Do Some Thinking
The place to start is to think about your interests, activities, values and personality. Ask yourself what you enjoy and what is most important to you. Think about whether you want to work in an office environment or in an outdoor setting; whether you want stability or constant variety; to be rich or fulfilled.
Test your Personality
Your guidance office should have tests that you can take to get feedback on your areas of interest, personality, skills, attributes and values. These tests will match your personality type with professions in numerous fields, helping to point you in the right direction. During the process, you’ll most likely be introduced to some fields you might never have considered on your own.
Research your Options
Once you find some jobs that interest you, take advantage of the many resources available for career planning. The internet is an excellent place to investigate careers – look for professional groups or organizations and view their resources page or ask to speak to members. Libraries have many books written specifically for students considering a major in specific fields and your guidance office has many print resources to investigate potential careers. And don’t forget to use your best resources for research: talking over careers with family, neighbors, teachers and other adult acquaintances is extremely helpful because these people know you best.
Attend Career Events
Make the most of career days, career fairs and college fairs to learn more about what appeals to you and what doesn't. Make note of events with speaker panels sponsored through professional organizations and find out if students can attend. These are great opportunities to talk to people in the field and learn what challenges these professionals face.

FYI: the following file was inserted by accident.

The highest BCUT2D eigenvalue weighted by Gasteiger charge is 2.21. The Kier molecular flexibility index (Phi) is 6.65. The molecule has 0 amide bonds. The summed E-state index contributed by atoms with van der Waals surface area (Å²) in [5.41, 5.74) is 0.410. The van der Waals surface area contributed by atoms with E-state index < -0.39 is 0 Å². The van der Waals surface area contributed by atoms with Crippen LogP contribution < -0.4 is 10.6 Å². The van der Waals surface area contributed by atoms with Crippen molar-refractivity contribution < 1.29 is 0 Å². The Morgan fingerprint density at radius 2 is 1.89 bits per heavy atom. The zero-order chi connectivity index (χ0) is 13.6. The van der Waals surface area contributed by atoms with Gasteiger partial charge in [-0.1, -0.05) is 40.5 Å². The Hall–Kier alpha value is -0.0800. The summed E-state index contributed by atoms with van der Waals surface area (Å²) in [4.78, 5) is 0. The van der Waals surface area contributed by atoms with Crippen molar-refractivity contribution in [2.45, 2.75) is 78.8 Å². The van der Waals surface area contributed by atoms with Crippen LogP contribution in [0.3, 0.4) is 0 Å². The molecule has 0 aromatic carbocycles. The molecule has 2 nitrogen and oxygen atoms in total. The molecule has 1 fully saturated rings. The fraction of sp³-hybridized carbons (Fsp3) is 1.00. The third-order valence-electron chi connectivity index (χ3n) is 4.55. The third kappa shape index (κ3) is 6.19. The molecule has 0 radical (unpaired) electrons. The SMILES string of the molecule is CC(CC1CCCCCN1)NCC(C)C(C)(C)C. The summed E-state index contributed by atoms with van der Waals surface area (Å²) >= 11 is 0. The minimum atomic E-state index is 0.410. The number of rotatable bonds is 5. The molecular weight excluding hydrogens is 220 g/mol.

Talk with professionals in occupations that interest you. Ask friends and family if they know anyone in these fields and get an introduction. Use your guidance office to get referrals or find them via the phone book or internet. Once you have a name, call and explain you are a high school student considering a career in this field and ask for a brief appointment to interview them. Use these opportunities to get some real insight into the job – ask people what they like, don’t like and use that to determine if it’s still interesting to you. Most people will be happy to help in any way they can but be conscious of their time and be sure to follow up with a thank you note. You never know, they may end up being a valuable contact for your career.
Try Work Shadowing
One of the best ways to learn what a job entails is to spend some time watching a professional at work. Go a step beyond just talking to a professional in a field and actually try 'a day in the life' to learn more about a possible career choice for you. Ask one of the professionals you’ve met with if you could shadow them at work – leave it up to them if it’s for a couple of hours or a whole day. You'll want to spend enough time in the field to either confirm your interest or scratch a career off of your list.
Take a Few Classes
If they are available in your school, sign up for one or two classes in a field that you might want to pursue. If they’re not offered, browse college course catalogs and read the descriptions of classes to see if they match up with your expectations. If their contact information is available, talk to professors at colleges on your list and discuss career options with them.
Most Importantly, Take your Time
Choosing a major is not a decision that should be made quickly. Frequently, students find the sheer number of options to be overwhelming, which makes it easy to postpone the decision until well into college. Putting off your decision for too long can delay graduation and increase your expenses.
Once you've narrowed the list of majors and careers that seem interesting, try each of them on for a while. If you're not excited by the subject matter or can't see yourself in that type of career, then move on. And remember, there’s nothing wrong with picking Undeclared as your initial major!